History, 1838–1856, volume E-1 [1 July 1843–30 April 1844]

  • Source Note
  • Historical Introduction
Page 1686
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<July 31> visited every branch of Miltonberger’s Iron works— saw the iron for the keel of an Iron steam Ship of war 140 feet long, which is intended to navigate Lake Erie.
1 August 1843 • Tuesday
<August 1.—> Tuesday.— I was very sick at home in the morning. At 4 p.m. I rode up to the and [HC 5:523] complained to the Clerks that Mr. Hamilton had got a tax title from the Sheriff on one of my city lots. Mr [Walter] Bagby the collector came up in the midst of our conversation, and when asked about it denied all knowledge of it. I told him that I had always been ready to pay all my taxes when I was called upon, and I did not think it gentlemanly treatment to sell any of my lots for taxes, and I told him that he was continually abusing the citizens here. Bagby called me a liar and picked up a stone to throw at me, which so enraged me that I followed him a few steps and struck him two or three times. Esquire stepped between us and succeeded in separating us. I told the to assess the fine for the assault. and I was willing to pay it; he not doing it I rode down to , stated the circumstances, and he imposed a fine, & which I paid, and then returned to the Political meeting. Bagby staid awhile, muttering threats against me. I went home— commenced to work a little, but soon was very sick.
The Twelve visited Alleghany city. Elders , , and preached in the evening.
The is progressing steadily. The walls of that noble edifice continue to rise, and its completion is looked forward to with great interest and anxiety by many.
All kinds of improvements are going on rapidly in and vicinity. Houses are going up in every direction in the , and farms are being enclosed without. “The wilderness will” soon “blossom as the rose.”
Elder Luman A. Shirtleff [Shurtliff] writes that he has traveled in the New England States and <recently> baptized 20 persons.
Received a private communication from Mr. Branan stating that the writ was returned to the and killed.
and [Joseph] Hoge called at the , when Hoge acknowledged the power of the Mormon Habeas Corpus.
gave a stump speech at the until dusk, and was immediately replied to by Esquire Hoge for over two hours, having lit candles for the purpose to hear them politically castigate each other. [HC 5:524]
2 August 1843 • Wednesday
<2.—> I was a little easier to day, and rode out to Jacob Baum’s to borrow money. In the evening conversing with Dr. .
Elder Charles Beck paid $48.00 for the passage of Elders , , , , and to Baltimore.
A subscription has been got up to build a house for Elder , to which I subscribed a city lot. The Brethren subscribed $25. cash, 10 Cords Stone, 39 Bushels Lime, 105 Days works, $59. in work, 15,900 Bricks, Glass, Lumber and other materials, together with a quantity of produce. I hope the day is not far distant when my will have a comfortable house for his family. [p. 1686]
July 31 visited every branch of Miltonberger’s Iron works— saw the iron for the keel of an Iron steam Ship of war 140 feet long, which is intended to navigate Lake Erie.
1 August 1843 • Tuesday
August 1.— Tuesday.— I was very sick at home in the morning. At 4 p.m. I rode up to the and [HC 5:523] complained to the Clerks that Mr. Hamilton had got a tax title from the Sheriff on one of my city lots. Mr [Walter] Bagby the collector came up in the midst of our conversation, and when asked about it denied all knowledge of it. I told him that I had always been ready to pay all my taxes when I was called upon, and I did not think it gentlemanly treatment to sell any of my lots for taxes, and I told him that he was continually abusing the citizens here. Bagby called me a liar and picked up a stone to throw at me, which so enraged me that I followed him a few steps and struck him two or three times. Esquire stepped between us and succeeded in separating us. I told the to assess the fine for the assault. and I was willing to pay it; he not doing it I rode down to , stated the circumstances, and he imposed a fine, which I paid, and then returned to the Political meeting. Bagby staid awhile, muttering threats against me. I went home— commenced to work a little, but soon was very sick.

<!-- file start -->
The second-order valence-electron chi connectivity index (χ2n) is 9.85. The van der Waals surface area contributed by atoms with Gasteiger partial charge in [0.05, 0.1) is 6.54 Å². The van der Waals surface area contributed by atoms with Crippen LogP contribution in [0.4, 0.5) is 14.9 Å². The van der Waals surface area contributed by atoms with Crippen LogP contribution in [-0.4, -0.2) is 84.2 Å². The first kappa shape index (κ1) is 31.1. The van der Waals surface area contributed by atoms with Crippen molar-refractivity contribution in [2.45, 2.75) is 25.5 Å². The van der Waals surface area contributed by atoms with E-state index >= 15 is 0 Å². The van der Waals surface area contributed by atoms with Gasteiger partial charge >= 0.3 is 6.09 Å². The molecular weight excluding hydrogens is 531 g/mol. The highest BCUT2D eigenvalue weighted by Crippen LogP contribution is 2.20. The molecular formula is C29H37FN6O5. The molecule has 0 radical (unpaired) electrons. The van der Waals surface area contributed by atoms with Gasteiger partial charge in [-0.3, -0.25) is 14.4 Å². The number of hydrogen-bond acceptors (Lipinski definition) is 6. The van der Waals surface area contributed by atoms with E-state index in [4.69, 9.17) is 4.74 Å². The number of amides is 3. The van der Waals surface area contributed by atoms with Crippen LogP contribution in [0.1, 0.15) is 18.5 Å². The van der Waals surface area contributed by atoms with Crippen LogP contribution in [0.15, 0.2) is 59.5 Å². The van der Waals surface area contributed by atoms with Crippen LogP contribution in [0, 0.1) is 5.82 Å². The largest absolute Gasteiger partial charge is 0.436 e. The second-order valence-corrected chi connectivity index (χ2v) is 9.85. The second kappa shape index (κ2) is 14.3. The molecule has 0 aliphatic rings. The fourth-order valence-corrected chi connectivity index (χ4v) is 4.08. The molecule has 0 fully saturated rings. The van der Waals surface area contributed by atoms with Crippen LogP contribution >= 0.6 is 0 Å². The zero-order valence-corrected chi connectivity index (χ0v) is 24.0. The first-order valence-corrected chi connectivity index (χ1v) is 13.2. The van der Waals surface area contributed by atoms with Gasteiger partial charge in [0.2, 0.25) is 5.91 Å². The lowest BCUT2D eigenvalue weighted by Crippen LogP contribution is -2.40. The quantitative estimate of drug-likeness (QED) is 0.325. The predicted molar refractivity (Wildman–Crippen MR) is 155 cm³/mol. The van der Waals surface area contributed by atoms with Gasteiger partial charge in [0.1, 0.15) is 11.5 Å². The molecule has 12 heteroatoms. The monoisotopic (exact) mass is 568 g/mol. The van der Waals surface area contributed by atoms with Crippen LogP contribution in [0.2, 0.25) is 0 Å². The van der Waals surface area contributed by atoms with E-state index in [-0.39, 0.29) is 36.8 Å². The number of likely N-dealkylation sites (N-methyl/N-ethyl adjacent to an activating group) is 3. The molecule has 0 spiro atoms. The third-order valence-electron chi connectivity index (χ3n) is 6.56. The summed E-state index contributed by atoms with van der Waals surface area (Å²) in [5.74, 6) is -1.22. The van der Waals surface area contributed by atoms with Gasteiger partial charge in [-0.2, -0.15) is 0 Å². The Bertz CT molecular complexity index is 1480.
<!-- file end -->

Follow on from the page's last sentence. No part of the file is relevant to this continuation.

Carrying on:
The Twelve visited Alleghany city. Elders , , and preached in the evening.
The is progressing steadily. The walls of that noble edifice continue to rise, and its completion is looked forward to with great interest and anxiety by many.
All kinds of improvements are going on rapidly in and vicinity. Houses are going up in every direction in the , and farms are being enclosed without. “The wilderness will” soon “blossom as the rose.”
Elder Luman A. Shirtleff [Shurtliff] writes that he has traveled in the New England States and recently baptized 20 persons.
Received a private communication from Mr. Branan stating that the writ was returned to the and killed.
and [Joseph] Hoge called at the , when Hoge acknowledged the power of the Mormon Habeas Corpus.
gave a stump speech at the until dusk, and was immediately replied to by Esquire Hoge for over two hours, having lit candles for the purpose to hear them politically castigate each other. [HC 5:524]
2 August 1843 • Wednesday
2.— I was a little easier to day, and rode out to Jacob Baum’s to borrow money. In the evening conversing with Dr. .
A subscription has been got up to build a house for Elder , to which I subscribed a city lot. The Brethren subscribed $25. cash, 10 Cords Stone, 39 Bushels Lime, 105 Days works, $59. in work, 15,900 Bricks, Glass, Lumber and other materials, together with a quantity of produce. I hope the day is not far distant when my will have a comfortable house for his family. [p. 1686]
Page 1686